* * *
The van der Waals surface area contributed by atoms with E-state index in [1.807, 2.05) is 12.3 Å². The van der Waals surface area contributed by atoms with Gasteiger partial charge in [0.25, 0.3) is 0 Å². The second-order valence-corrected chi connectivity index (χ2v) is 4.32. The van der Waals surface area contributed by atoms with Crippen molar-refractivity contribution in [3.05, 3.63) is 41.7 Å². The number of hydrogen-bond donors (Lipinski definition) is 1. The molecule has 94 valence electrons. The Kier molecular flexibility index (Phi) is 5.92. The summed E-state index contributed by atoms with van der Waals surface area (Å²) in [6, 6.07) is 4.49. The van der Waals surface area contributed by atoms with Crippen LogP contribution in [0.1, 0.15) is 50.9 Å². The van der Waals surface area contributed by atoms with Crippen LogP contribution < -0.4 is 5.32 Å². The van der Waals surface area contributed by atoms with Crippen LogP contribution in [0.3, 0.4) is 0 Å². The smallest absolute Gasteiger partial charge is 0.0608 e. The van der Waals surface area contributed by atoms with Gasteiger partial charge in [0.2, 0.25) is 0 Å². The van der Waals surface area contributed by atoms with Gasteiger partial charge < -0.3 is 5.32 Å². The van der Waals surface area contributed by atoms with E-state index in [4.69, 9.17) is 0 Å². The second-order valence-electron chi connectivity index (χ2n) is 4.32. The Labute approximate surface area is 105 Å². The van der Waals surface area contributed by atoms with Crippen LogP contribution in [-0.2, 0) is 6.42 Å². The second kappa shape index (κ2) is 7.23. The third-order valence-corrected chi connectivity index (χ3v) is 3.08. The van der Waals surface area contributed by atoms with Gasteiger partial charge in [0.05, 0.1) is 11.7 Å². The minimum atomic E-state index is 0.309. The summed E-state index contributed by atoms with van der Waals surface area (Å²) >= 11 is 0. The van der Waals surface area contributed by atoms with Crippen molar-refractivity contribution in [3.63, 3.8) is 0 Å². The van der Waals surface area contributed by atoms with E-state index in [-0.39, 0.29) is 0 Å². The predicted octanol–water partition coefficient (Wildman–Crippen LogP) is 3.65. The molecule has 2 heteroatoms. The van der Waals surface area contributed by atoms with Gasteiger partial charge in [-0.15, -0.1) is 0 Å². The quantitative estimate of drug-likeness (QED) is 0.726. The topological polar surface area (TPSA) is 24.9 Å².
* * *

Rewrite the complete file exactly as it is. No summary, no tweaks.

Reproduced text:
The van der Waals surface area contributed by atoms with E-state index in [1.807, 2.05) is 12.3 Å². The van der Waals surface area contributed by atoms with Gasteiger partial charge in [0.25, 0.3) is 0 Å². The second-order valence-corrected chi connectivity index (χ2v) is 4.32. The van der Waals surface area contributed by atoms with Crippen molar-refractivity contribution in [3.05, 3.63) is 41.7 Å². The number of hydrogen-bond donors (Lipinski definition) is 1. The molecule has 94 valence electrons. The Kier molecular flexibility index (Phi) is 5.92. The summed E-state index contributed by atoms with van der Waals surface area (Å²) in [6, 6.07) is 4.49. The van der Waals surface area contributed by atoms with Crippen LogP contribution in [0.1, 0.15) is 50.9 Å². The van der Waals surface area contributed by atoms with Crippen LogP contribution < -0.4 is 5.32 Å². The van der Waals surface area contributed by atoms with Crippen LogP contribution in [0.3, 0.4) is 0 Å². The smallest absolute Gasteiger partial charge is 0.0608 e. The van der Waals surface area contributed by atoms with Gasteiger partial charge in [0.2, 0.25) is 0 Å². The van der Waals surface area contributed by atoms with Gasteiger partial charge < -0.3 is 5.32 Å². The van der Waals surface area contributed by atoms with E-state index in [4.69, 9.17) is 0 Å². The second-order valence-electron chi connectivity index (χ2n) is 4.32. The Labute approximate surface area is 105 Å². The van der Waals surface area contributed by atoms with Crippen LogP contribution in [-0.2, 0) is 6.42 Å². The second kappa shape index (κ2) is 7.23. The third-order valence-corrected chi connectivity index (χ3v) is 3.08. The van der Waals surface area contributed by atoms with Gasteiger partial charge in [0.05, 0.1) is 11.7 Å². The minimum atomic E-state index is 0.309. The summed E-state index contributed by atoms with van der Waals surface area (Å²) >= 11 is 0. The van der Waals surface area contributed by atoms with Crippen molar-refractivity contribution in [3.63, 3.8) is 0 Å². The van der Waals surface area contributed by atoms with E-state index in [-0.39, 0.29) is 0 Å². The predicted octanol–water partition coefficient (Wildman–Crippen LogP) is 3.65. The molecule has 2 heteroatoms. The van der Waals surface area contributed by atoms with Gasteiger partial charge in [-0.15, -0.1) is 0 Å². The quantitative estimate of drug-likeness (QED) is 0.726. The topological polar surface area (TPSA) is 24.9 Å².